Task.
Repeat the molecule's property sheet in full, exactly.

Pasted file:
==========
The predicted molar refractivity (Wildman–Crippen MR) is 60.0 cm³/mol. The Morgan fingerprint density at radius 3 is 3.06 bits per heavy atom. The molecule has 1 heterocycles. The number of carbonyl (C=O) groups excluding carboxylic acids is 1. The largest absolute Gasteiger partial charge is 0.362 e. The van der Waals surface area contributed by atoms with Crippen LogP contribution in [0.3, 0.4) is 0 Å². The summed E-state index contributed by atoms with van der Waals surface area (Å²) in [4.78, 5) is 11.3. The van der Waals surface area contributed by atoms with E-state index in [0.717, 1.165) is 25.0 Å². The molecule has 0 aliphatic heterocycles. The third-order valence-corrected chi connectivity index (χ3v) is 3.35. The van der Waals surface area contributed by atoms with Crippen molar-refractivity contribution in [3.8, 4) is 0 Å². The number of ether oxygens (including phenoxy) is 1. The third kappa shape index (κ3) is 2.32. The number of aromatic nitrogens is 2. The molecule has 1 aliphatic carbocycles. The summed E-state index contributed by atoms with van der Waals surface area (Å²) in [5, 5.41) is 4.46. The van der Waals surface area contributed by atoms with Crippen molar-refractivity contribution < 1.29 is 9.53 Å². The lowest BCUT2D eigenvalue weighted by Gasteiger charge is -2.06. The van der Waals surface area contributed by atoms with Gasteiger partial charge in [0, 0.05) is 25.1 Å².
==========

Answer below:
The predicted molar refractivity (Wildman–Crippen MR) is 60.0 cm³/mol. The Morgan fingerprint density at radius 3 is 3.06 bits per heavy atom. The molecule has 1 heterocycles. The number of carbonyl (C=O) groups excluding carboxylic acids is 1. The largest absolute Gasteiger partial charge is 0.362 e. The van der Waals surface area contributed by atoms with Crippen LogP contribution in [0.3, 0.4) is 0 Å². The summed E-state index contributed by atoms with van der Waals surface area (Å²) in [4.78, 5) is 11.3. The van der Waals surface area contributed by atoms with E-state index in [0.717, 1.165) is 25.0 Å². The molecule has 0 aliphatic heterocycles. The third-order valence-corrected chi connectivity index (χ3v) is 3.35. The van der Waals surface area contributed by atoms with Crippen molar-refractivity contribution in [3.8, 4) is 0 Å². The number of ether oxygens (including phenoxy) is 1. The third kappa shape index (κ3) is 2.32. The number of aromatic nitrogens is 2. The molecule has 1 aliphatic carbocycles. The summed E-state index contributed by atoms with van der Waals surface area (Å²) in [5, 5.41) is 4.46. The van der Waals surface area contributed by atoms with Crippen molar-refractivity contribution < 1.29 is 9.53 Å². The lowest BCUT2D eigenvalue weighted by Gasteiger charge is -2.06. The van der Waals surface area contributed by atoms with Gasteiger partial charge in [0, 0.05) is 25.1 Å².